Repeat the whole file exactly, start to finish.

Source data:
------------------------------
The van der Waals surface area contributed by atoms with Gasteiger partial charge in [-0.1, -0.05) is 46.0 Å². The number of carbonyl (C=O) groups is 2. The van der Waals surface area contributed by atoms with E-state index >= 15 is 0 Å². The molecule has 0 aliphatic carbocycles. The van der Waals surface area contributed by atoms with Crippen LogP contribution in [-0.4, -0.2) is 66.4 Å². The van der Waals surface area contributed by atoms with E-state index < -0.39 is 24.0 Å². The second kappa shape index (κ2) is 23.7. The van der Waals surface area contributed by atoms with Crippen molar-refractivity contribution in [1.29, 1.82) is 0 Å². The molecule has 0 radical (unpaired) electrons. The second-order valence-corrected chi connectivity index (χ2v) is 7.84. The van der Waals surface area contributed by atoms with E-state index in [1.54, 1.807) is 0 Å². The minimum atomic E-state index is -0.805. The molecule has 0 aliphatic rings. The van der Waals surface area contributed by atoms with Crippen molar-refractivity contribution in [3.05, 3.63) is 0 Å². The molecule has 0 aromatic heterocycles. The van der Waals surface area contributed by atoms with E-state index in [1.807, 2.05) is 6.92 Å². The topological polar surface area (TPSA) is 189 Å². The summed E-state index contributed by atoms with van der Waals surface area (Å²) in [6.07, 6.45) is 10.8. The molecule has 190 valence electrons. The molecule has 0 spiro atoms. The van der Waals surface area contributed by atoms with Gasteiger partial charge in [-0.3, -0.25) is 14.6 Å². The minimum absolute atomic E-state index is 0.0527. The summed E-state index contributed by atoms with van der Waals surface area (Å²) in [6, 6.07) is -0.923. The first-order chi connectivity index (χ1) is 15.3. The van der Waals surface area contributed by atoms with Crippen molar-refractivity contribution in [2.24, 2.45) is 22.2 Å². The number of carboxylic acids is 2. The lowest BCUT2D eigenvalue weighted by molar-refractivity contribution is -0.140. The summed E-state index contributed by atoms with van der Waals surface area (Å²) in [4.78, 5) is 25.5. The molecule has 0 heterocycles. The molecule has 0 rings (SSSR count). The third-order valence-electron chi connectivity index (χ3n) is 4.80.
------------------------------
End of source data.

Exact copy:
The van der Waals surface area contributed by atoms with Gasteiger partial charge in [-0.1, -0.05) is 46.0 Å². The number of carbonyl (C=O) groups is 2. The van der Waals surface area contributed by atoms with E-state index >= 15 is 0 Å². The molecule has 0 aliphatic carbocycles. The van der Waals surface area contributed by atoms with Crippen LogP contribution in [-0.4, -0.2) is 66.4 Å². The van der Waals surface area contributed by atoms with E-state index < -0.39 is 24.0 Å². The second kappa shape index (κ2) is 23.7. The van der Waals surface area contributed by atoms with Crippen molar-refractivity contribution in [1.29, 1.82) is 0 Å². The molecule has 0 radical (unpaired) electrons. The second-order valence-corrected chi connectivity index (χ2v) is 7.84. The van der Waals surface area contributed by atoms with E-state index in [1.54, 1.807) is 0 Å². The minimum atomic E-state index is -0.805. The molecule has 0 aliphatic rings. The van der Waals surface area contributed by atoms with Crippen molar-refractivity contribution in [3.05, 3.63) is 0 Å². The molecule has 0 aromatic heterocycles. The van der Waals surface area contributed by atoms with E-state index in [1.807, 2.05) is 6.92 Å². The topological polar surface area (TPSA) is 189 Å². The summed E-state index contributed by atoms with van der Waals surface area (Å²) in [6.07, 6.45) is 10.8. The molecule has 190 valence electrons. The molecule has 0 spiro atoms. The van der Waals surface area contributed by atoms with Gasteiger partial charge in [-0.3, -0.25) is 14.6 Å². The minimum absolute atomic E-state index is 0.0527. The summed E-state index contributed by atoms with van der Waals surface area (Å²) in [6, 6.07) is -0.923. The first-order chi connectivity index (χ1) is 15.3. The van der Waals surface area contributed by atoms with Crippen molar-refractivity contribution in [2.24, 2.45) is 22.2 Å². The number of carboxylic acids is 2. The lowest BCUT2D eigenvalue weighted by molar-refractivity contribution is -0.140. The summed E-state index contributed by atoms with van der Waals surface area (Å²) in [4.78, 5) is 25.5. The molecule has 0 heterocycles. The molecule has 0 rings (SSSR count). The third-order valence-electron chi connectivity index (χ3n) is 4.80.